As for your toll road idea, if it is a government owned road, then it is still “taxation” (still just a redistribution of wealth to pay for a shared public capital investment): it’s taxation in the form of tolls rather than taxation in the form of sales tax, or a customs duty or a property tax. If you don’t want to call a toll a tax in Tomese, fine, but it has the same function in a different form. In conventional English, however, it is considered another type of tax.

    By comparison, private ownership of a road and charging a toll to use it is capitalism, and yes, it is not a tax. In some cases, I think it is probably appropriate and efficient, but it is not practical for most roads. However, even when common public functions are privately owned and operated, as in the case of utilities, they are the result of imminent domain assistance from the government and highly regulated, for obvious reasons.

    As for your ranting mantra on the immorality of “redistribution of wealth”, I have begun what I think is a good argument to negate that fallacy in my last post. You and your readers can decide how successful that argument is.


  3. Tony – In spite of that long write-up, you never explained how I wrongly applied the term “Socialism”. Instead, you argued that our government must be socialist, and that is not true. Look at the definition. A courtroom or a police department is not a socialist institution. Armies are a means of destruction, not production.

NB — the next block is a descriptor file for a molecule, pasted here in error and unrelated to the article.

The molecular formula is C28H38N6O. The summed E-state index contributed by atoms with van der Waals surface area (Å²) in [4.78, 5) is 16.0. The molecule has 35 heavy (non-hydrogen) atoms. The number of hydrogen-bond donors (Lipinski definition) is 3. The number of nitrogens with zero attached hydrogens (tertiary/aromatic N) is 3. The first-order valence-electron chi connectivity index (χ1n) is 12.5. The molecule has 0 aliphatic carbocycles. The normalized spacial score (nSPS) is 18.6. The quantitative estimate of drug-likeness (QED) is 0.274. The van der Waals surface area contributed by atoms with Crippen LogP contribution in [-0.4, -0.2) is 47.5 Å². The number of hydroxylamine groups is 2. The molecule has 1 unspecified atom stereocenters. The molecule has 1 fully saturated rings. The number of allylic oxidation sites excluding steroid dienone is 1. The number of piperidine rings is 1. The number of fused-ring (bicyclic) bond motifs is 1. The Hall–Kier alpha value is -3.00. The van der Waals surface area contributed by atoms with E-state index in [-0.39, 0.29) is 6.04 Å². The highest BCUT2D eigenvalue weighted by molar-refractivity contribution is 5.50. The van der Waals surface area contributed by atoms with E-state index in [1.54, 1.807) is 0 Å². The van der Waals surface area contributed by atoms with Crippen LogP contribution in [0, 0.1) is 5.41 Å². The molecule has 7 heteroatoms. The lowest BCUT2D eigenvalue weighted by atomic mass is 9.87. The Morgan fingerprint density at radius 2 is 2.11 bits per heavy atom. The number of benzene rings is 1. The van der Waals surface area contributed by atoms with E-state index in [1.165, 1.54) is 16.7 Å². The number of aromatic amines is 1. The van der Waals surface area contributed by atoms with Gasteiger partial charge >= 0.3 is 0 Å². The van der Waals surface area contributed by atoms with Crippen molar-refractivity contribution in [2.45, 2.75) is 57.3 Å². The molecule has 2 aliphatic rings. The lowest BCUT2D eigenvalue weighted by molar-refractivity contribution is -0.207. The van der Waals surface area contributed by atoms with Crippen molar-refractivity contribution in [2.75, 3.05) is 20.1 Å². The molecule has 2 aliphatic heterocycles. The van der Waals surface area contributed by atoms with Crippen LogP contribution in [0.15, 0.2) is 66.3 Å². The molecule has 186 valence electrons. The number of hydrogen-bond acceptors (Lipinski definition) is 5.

If Socialists do not justify Socialism as a means of redistributing the wealth, then how do they justify it? Our roads can be paid for with tolls, we could allow private ownership. Many utility companies are owned privately.

    But you don’t like Tomese. Let’s see. Let’s talk about words. Let’s talk Democratese. Progressive as in political beliefs. Progressive as in income tax. Gay. Same-sex marriage. Entitlement. Earned income. Empowered. Hate crime. Change. Right. Living Constitution. Inclusive. Diversity…. And you don’t like the way I used Socialism? 🙄 At least I try to use the word correctly.